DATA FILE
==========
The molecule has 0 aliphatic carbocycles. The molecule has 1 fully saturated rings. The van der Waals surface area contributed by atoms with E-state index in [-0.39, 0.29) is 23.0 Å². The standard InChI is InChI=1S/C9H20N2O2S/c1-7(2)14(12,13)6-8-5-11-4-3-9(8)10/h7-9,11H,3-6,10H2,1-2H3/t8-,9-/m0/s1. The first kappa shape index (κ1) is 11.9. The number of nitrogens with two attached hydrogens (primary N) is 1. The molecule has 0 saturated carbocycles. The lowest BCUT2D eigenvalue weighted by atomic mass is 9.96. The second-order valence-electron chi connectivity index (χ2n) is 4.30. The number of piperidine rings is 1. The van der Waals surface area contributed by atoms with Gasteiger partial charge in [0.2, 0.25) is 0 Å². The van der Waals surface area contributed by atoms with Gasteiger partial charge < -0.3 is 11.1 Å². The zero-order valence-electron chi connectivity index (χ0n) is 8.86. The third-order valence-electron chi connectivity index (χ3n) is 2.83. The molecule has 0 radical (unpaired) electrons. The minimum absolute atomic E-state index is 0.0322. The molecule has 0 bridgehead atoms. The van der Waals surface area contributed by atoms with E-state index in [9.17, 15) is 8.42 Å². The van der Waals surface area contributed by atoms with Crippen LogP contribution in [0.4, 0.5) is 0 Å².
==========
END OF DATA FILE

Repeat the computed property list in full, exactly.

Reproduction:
The molecule has 0 aliphatic carbocycles. The molecule has 1 fully saturated rings. The van der Waals surface area contributed by atoms with E-state index in [-0.39, 0.29) is 23.0 Å². The standard InChI is InChI=1S/C9H20N2O2S/c1-7(2)14(12,13)6-8-5-11-4-3-9(8)10/h7-9,11H,3-6,10H2,1-2H3/t8-,9-/m0/s1. The first kappa shape index (κ1) is 11.9. The number of nitrogens with two attached hydrogens (primary N) is 1. The molecule has 0 saturated carbocycles. The lowest BCUT2D eigenvalue weighted by atomic mass is 9.96. The second-order valence-electron chi connectivity index (χ2n) is 4.30. The number of piperidine rings is 1. The van der Waals surface area contributed by atoms with Gasteiger partial charge in [0.2, 0.25) is 0 Å². The van der Waals surface area contributed by atoms with Gasteiger partial charge < -0.3 is 11.1 Å². The zero-order valence-electron chi connectivity index (χ0n) is 8.86. The third-order valence-electron chi connectivity index (χ3n) is 2.83. The molecule has 0 radical (unpaired) electrons. The minimum absolute atomic E-state index is 0.0322. The molecule has 0 bridgehead atoms. The van der Waals surface area contributed by atoms with E-state index in [9.17, 15) is 8.42 Å². The van der Waals surface area contributed by atoms with Crippen LogP contribution in [0.4, 0.5) is 0 Å².